A Slap To The Ear
Another example of an ear-grabbing opening line comes from Doom, an insecticide sold in South Africa. The first words of this award-winning radio commercial are, "Someone's getting a lot of action in your bed tonight!" It turns out that "someone" is a nasty bedbug.
The opening of the Doom commercial slapped me in the ear and riveted my attention because I never expected to hear those provocative words on my radio. The opening line of this script is so much better than leading with a banal and easily ignored question like, "Are you troubled by bedbugs?"
Listen To the Doom Radio Commercial
Examining the commercial archives from February, I can't count how many radio advertisers reached for the 'expected' by proclaiming, in the opening seconds of their ads, that a Presidents Day sale was underway. It was the same as announcing, "attention listeners. Avert your ears. Here comes another commercial."
This is not to say announcements of Presidents Day sales don't have a place in commercials. Just not at the very beginning of the script where every other business seems to put that information.
Famed copywriter Jason Phelps won an award for avoiding the predictable in a Presidents Day radio commercial he produced for Cyprus Air, a Washington, DC area chain of fireplace stores.
Mr. Phelps' commercial began with a ditty where there seems to be more lyrics than musical notes. The opening line of the song is, "John Quincy Adams regularly skinny dipped in the Potomac River where you caught your first fish." The combination of the misshapen song and the odd words brilliantly violates the expectancy of every listener and compels continued consumer engagement.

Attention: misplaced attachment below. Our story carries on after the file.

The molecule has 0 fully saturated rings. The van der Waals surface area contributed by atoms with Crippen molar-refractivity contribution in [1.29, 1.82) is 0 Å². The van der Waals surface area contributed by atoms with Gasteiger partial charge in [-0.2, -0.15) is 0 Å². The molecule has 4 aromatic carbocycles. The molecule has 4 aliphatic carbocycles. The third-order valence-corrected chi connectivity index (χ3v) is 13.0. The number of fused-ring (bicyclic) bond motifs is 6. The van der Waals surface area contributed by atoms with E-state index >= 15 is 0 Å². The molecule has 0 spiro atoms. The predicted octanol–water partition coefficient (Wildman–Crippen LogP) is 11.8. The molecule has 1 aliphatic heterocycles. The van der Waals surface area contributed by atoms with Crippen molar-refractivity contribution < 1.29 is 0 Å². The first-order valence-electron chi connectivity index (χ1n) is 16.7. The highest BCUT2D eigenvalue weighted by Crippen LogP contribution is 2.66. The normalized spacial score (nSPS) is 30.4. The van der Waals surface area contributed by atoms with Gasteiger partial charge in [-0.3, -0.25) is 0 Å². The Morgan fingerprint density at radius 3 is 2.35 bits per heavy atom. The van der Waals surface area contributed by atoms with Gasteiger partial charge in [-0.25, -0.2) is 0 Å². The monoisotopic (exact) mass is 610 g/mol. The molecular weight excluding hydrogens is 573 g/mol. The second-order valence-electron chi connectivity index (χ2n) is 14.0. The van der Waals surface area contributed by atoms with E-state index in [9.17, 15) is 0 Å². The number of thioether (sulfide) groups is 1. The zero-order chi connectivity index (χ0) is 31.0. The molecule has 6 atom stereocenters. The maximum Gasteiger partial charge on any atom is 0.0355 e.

Lean-In And Turn-Up The Radio
“Our client was interested in standing out amongst the other advertisers on the radio," says Mr. Phelps. "My co-writer, Jill Belloma and I decided to have some fun with a historical president, and write an opening line unlike anything the listener had ever heard before. We wanted it to be one of those commercials that invited the listener to lean-in and turn-up the radio."
"Once we had the listeners’ attention and made them laugh (or at least smile), then we could make the turn and hold them through the entire commercial and highlight the Presidents Day sale. "
"The advertiser said customers were coming into the store and talking about the commercial," says Mr. Phelps. "It worked very well for us too, by earning us our sixth consecutive Radio Mercury Award."
Listen To the Cyprus Air Fireplaces Radio Commercial
With all this said, creating an ear-slapping radio commercial is not easy. Fortunately, for CSRA small business owners, there is help available.
All a business owner needs to do is communicate their well-defined marketing objective to a reputable Augusta radio station. The station's creative team will then be able to create an effective, commercial.